How To Simplify Algebraic Expressions Involving Exponents?

By Robert O

Whether you face an algebraic fraction with exponents or without exponents, there is no difference in the solution steps. What we need to mention here is that the types of algebraic fractions in the previous tutorial were all monomials. When the base value has a power of more than one, usually written as a superscript, we approach the simplification process differently.

Algebraic expressions with higher powers are polynomials or exponents. The approach to solving such fractions differ, and in this tutorial, we will look at two ways of simplifying them. The first method would be a simple factorization. The second one using the law of indices is commonly for solving more complex algebraic fractions. We will conclude our discussion by solving some complex fractions with algebraic expressions on the numerator and denominator.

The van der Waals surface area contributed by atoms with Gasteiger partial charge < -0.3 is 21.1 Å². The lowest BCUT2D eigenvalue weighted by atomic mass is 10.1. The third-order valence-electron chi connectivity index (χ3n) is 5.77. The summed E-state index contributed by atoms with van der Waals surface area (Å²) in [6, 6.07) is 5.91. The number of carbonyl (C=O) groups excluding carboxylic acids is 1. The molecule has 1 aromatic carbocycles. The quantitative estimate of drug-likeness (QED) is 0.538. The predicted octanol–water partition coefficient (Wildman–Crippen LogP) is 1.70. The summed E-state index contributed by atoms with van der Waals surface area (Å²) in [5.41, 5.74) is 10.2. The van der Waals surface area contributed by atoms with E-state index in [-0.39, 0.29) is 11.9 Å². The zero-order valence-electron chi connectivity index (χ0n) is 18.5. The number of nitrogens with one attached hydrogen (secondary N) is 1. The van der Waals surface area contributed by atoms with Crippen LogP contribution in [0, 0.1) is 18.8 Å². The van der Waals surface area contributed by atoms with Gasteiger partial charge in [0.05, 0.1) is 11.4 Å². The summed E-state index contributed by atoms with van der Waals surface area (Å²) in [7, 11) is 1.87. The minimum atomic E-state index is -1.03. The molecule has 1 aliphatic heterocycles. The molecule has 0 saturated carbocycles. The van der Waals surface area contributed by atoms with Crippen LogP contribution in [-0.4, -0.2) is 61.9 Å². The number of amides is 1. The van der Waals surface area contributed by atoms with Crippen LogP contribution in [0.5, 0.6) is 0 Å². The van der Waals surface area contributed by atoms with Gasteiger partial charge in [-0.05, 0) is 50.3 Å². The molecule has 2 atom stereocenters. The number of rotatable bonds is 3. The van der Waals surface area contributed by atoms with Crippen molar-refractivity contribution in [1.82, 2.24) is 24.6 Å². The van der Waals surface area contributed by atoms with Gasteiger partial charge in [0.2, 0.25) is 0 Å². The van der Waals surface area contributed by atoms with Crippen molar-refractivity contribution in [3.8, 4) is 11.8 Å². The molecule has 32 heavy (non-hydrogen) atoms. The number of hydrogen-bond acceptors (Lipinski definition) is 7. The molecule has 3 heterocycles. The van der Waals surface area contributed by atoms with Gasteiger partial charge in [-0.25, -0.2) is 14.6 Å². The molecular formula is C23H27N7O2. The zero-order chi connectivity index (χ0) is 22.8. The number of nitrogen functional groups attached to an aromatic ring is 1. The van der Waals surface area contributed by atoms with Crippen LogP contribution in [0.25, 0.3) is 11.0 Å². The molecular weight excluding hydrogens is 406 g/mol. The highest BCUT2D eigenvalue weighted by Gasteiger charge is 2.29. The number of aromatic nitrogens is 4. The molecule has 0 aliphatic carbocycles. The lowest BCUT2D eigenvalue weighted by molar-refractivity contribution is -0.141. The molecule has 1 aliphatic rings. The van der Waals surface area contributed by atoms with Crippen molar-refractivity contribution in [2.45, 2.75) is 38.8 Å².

What are factorization methods?

How to simplify fractions with positive exponents?

Algebraic fractions with exponents are no different from others. The factorization method still applies. For example, if given

    \[\frac{a^{3}}{a^{2} b^{3}}\]

 as the fraction to simplify, we can proceed as follows:

    \[\frac{a^{3}}{a^{2} b^{3}}=\frac{a \times a \times a}{a \times a \times b \times b \times b}=\frac{a}{b \times b \times b}=\frac{a}{b^{3}}\]

After factorization, like terms cancel out. However, this is only applicable if we are dealing with multiplications. It will be wrong to do the same for addition or subtraction.

For example, simplify


This expression is already in its simplest form. We cannot proceed as in the above example. If dealing with additions and subtractions, then pull out the common terms from the numerator and denominator and then cancel out if possible. Let us illustrate that using an example.


    \[\frac{a^{3}}{a^{2}+a b^{3}}\]


The term “a” is common, and therefore, we can pull it out as shown: